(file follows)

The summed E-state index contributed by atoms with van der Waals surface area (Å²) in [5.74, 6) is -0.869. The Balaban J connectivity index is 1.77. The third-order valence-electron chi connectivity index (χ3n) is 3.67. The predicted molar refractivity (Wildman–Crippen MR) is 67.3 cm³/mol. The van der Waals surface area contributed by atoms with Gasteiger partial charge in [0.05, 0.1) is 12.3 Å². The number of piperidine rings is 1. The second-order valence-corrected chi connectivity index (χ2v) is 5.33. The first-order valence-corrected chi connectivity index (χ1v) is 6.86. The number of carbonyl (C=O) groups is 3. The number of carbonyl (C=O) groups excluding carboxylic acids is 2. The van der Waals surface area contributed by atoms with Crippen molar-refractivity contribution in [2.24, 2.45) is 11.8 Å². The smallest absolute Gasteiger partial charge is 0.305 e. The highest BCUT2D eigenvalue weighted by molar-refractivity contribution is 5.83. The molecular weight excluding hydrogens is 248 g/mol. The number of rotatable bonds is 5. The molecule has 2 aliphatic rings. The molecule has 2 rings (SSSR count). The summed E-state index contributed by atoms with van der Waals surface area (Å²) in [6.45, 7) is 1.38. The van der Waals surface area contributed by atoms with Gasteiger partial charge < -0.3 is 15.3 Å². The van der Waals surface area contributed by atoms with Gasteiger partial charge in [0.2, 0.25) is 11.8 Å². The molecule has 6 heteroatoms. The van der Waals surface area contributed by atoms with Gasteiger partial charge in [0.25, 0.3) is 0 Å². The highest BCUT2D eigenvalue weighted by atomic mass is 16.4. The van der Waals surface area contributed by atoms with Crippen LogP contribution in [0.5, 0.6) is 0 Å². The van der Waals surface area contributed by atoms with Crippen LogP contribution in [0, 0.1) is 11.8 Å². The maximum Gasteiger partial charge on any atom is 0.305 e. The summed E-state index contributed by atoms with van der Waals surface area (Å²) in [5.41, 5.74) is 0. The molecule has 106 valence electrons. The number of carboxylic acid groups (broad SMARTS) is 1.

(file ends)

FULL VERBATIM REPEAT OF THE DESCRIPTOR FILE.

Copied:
The summed E-state index contributed by atoms with van der Waals surface area (Å²) in [5.74, 6) is -0.869. The Balaban J connectivity index is 1.77. The third-order valence-electron chi connectivity index (χ3n) is 3.67. The predicted molar refractivity (Wildman–Crippen MR) is 67.3 cm³/mol. The van der Waals surface area contributed by atoms with Gasteiger partial charge in [0.05, 0.1) is 12.3 Å². The number of piperidine rings is 1. The second-order valence-corrected chi connectivity index (χ2v) is 5.33. The first-order valence-corrected chi connectivity index (χ1v) is 6.86. The number of carbonyl (C=O) groups is 3. The number of carbonyl (C=O) groups excluding carboxylic acids is 2. The van der Waals surface area contributed by atoms with Crippen molar-refractivity contribution in [2.24, 2.45) is 11.8 Å². The smallest absolute Gasteiger partial charge is 0.305 e. The highest BCUT2D eigenvalue weighted by molar-refractivity contribution is 5.83. The molecular weight excluding hydrogens is 248 g/mol. The number of rotatable bonds is 5. The molecule has 2 aliphatic rings. The molecule has 2 rings (SSSR count). The summed E-state index contributed by atoms with van der Waals surface area (Å²) in [6.45, 7) is 1.38. The van der Waals surface area contributed by atoms with Gasteiger partial charge < -0.3 is 15.3 Å². The van der Waals surface area contributed by atoms with Gasteiger partial charge in [0.2, 0.25) is 11.8 Å². The molecule has 6 heteroatoms. The van der Waals surface area contributed by atoms with Gasteiger partial charge in [0.25, 0.3) is 0 Å². The highest BCUT2D eigenvalue weighted by atomic mass is 16.4. The van der Waals surface area contributed by atoms with Crippen LogP contribution in [0.5, 0.6) is 0 Å². The van der Waals surface area contributed by atoms with Crippen LogP contribution in [0, 0.1) is 11.8 Å². The maximum Gasteiger partial charge on any atom is 0.305 e. The summed E-state index contributed by atoms with van der Waals surface area (Å²) in [5.41, 5.74) is 0. The molecule has 106 valence electrons. The number of carboxylic acid groups (broad SMARTS) is 1.